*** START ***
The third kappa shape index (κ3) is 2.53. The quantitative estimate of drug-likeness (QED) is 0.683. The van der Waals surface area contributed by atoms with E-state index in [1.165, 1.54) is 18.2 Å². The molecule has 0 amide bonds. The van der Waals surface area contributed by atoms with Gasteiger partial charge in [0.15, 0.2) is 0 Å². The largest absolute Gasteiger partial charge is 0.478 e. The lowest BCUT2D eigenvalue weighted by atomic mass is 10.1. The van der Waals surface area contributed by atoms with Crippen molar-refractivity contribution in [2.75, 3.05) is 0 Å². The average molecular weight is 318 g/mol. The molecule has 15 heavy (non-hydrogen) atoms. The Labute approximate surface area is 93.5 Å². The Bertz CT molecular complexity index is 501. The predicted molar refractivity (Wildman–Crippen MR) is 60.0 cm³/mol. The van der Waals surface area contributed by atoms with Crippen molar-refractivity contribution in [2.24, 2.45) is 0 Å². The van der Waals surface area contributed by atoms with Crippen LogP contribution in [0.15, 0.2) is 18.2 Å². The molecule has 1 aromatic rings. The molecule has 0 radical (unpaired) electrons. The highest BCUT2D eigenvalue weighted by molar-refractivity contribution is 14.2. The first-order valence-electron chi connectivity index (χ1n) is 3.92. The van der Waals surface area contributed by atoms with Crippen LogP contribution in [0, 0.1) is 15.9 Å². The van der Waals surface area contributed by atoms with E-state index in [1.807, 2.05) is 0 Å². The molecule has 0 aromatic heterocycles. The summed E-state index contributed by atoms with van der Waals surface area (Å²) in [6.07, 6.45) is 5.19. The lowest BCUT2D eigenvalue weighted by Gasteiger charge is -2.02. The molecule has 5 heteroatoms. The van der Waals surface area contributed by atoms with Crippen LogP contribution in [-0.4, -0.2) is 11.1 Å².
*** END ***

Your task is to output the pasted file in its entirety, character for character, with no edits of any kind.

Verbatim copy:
The third kappa shape index (κ3) is 2.53. The quantitative estimate of drug-likeness (QED) is 0.683. The van der Waals surface area contributed by atoms with E-state index in [1.165, 1.54) is 18.2 Å². The molecule has 0 amide bonds. The van der Waals surface area contributed by atoms with Gasteiger partial charge in [0.15, 0.2) is 0 Å². The largest absolute Gasteiger partial charge is 0.478 e. The lowest BCUT2D eigenvalue weighted by atomic mass is 10.1. The van der Waals surface area contributed by atoms with Crippen molar-refractivity contribution in [2.75, 3.05) is 0 Å². The average molecular weight is 318 g/mol. The molecule has 15 heavy (non-hydrogen) atoms. The Labute approximate surface area is 93.5 Å². The Bertz CT molecular complexity index is 501. The predicted molar refractivity (Wildman–Crippen MR) is 60.0 cm³/mol. The van der Waals surface area contributed by atoms with Crippen molar-refractivity contribution in [2.24, 2.45) is 0 Å². The van der Waals surface area contributed by atoms with Crippen LogP contribution in [0.15, 0.2) is 18.2 Å². The molecule has 1 aromatic rings. The molecule has 0 radical (unpaired) electrons. The highest BCUT2D eigenvalue weighted by molar-refractivity contribution is 14.2. The first-order valence-electron chi connectivity index (χ1n) is 3.92. The van der Waals surface area contributed by atoms with Crippen LogP contribution in [0, 0.1) is 15.9 Å². The van der Waals surface area contributed by atoms with E-state index in [1.807, 2.05) is 0 Å². The molecule has 0 aromatic heterocycles. The summed E-state index contributed by atoms with van der Waals surface area (Å²) in [6.07, 6.45) is 5.19. The lowest BCUT2D eigenvalue weighted by Gasteiger charge is -2.02. The molecule has 5 heteroatoms. The van der Waals surface area contributed by atoms with Crippen LogP contribution in [-0.4, -0.2) is 11.1 Å².